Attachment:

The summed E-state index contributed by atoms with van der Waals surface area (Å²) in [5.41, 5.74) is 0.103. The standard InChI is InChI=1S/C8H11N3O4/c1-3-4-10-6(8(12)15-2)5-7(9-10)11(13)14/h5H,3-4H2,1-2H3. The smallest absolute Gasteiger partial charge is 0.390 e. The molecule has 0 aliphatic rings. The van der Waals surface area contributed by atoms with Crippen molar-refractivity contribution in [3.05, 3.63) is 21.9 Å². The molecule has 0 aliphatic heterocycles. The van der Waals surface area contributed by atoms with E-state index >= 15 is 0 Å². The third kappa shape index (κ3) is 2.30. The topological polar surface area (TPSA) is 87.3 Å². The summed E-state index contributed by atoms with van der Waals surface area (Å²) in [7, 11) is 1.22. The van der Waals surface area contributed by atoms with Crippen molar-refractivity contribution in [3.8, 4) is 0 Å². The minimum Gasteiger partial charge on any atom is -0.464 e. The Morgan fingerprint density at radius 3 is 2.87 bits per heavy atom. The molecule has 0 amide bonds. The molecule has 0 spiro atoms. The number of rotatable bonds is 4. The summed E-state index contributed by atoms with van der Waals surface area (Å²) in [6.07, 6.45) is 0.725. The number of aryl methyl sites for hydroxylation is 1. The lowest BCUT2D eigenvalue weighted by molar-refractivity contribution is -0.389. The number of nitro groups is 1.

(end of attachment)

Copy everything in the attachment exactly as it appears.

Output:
The summed E-state index contributed by atoms with van der Waals surface area (Å²) in [5.41, 5.74) is 0.103. The standard InChI is InChI=1S/C8H11N3O4/c1-3-4-10-6(8(12)15-2)5-7(9-10)11(13)14/h5H,3-4H2,1-2H3. The smallest absolute Gasteiger partial charge is 0.390 e. The molecule has 0 aliphatic rings. The van der Waals surface area contributed by atoms with Crippen molar-refractivity contribution in [3.05, 3.63) is 21.9 Å². The molecule has 0 aliphatic heterocycles. The van der Waals surface area contributed by atoms with E-state index >= 15 is 0 Å². The third kappa shape index (κ3) is 2.30. The topological polar surface area (TPSA) is 87.3 Å². The summed E-state index contributed by atoms with van der Waals surface area (Å²) in [7, 11) is 1.22. The van der Waals surface area contributed by atoms with Crippen molar-refractivity contribution in [3.8, 4) is 0 Å². The minimum Gasteiger partial charge on any atom is -0.464 e. The Morgan fingerprint density at radius 3 is 2.87 bits per heavy atom. The molecule has 0 amide bonds. The molecule has 0 spiro atoms. The number of rotatable bonds is 4. The summed E-state index contributed by atoms with van der Waals surface area (Å²) in [6.07, 6.45) is 0.725. The number of aryl methyl sites for hydroxylation is 1. The lowest BCUT2D eigenvalue weighted by molar-refractivity contribution is -0.389. The number of nitro groups is 1.